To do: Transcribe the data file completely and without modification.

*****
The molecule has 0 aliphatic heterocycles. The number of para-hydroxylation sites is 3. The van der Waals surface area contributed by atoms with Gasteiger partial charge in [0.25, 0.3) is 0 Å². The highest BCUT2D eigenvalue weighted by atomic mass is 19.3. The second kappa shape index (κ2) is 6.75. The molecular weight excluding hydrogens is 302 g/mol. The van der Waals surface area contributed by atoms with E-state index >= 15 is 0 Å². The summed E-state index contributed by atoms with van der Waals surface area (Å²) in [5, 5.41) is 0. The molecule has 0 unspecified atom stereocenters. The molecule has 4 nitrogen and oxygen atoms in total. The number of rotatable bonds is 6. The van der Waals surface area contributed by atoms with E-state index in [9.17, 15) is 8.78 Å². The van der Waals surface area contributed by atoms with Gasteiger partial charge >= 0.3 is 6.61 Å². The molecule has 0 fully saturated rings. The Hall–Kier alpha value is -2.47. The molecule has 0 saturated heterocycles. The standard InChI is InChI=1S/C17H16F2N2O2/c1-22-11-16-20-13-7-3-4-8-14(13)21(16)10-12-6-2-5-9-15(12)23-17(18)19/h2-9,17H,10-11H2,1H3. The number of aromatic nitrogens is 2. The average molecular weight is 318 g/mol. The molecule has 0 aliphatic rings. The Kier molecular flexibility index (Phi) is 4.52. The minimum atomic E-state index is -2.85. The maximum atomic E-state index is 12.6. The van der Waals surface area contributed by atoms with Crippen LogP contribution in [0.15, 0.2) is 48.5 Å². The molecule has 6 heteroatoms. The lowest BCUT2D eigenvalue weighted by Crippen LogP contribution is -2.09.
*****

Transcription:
The molecule has 0 aliphatic heterocycles. The number of para-hydroxylation sites is 3. The van der Waals surface area contributed by atoms with Gasteiger partial charge in [0.25, 0.3) is 0 Å². The highest BCUT2D eigenvalue weighted by atomic mass is 19.3. The second kappa shape index (κ2) is 6.75. The molecular weight excluding hydrogens is 302 g/mol. The van der Waals surface area contributed by atoms with E-state index >= 15 is 0 Å². The summed E-state index contributed by atoms with van der Waals surface area (Å²) in [5, 5.41) is 0. The molecule has 0 unspecified atom stereocenters. The molecule has 4 nitrogen and oxygen atoms in total. The number of rotatable bonds is 6. The van der Waals surface area contributed by atoms with E-state index in [9.17, 15) is 8.78 Å². The van der Waals surface area contributed by atoms with Gasteiger partial charge >= 0.3 is 6.61 Å². The molecule has 0 fully saturated rings. The Hall–Kier alpha value is -2.47. The molecule has 0 saturated heterocycles. The standard InChI is InChI=1S/C17H16F2N2O2/c1-22-11-16-20-13-7-3-4-8-14(13)21(16)10-12-6-2-5-9-15(12)23-17(18)19/h2-9,17H,10-11H2,1H3. The number of aromatic nitrogens is 2. The average molecular weight is 318 g/mol. The molecule has 0 aliphatic rings. The Kier molecular flexibility index (Phi) is 4.52. The minimum atomic E-state index is -2.85. The maximum atomic E-state index is 12.6. The van der Waals surface area contributed by atoms with Crippen LogP contribution in [0.15, 0.2) is 48.5 Å². The molecule has 6 heteroatoms. The lowest BCUT2D eigenvalue weighted by Crippen LogP contribution is -2.09.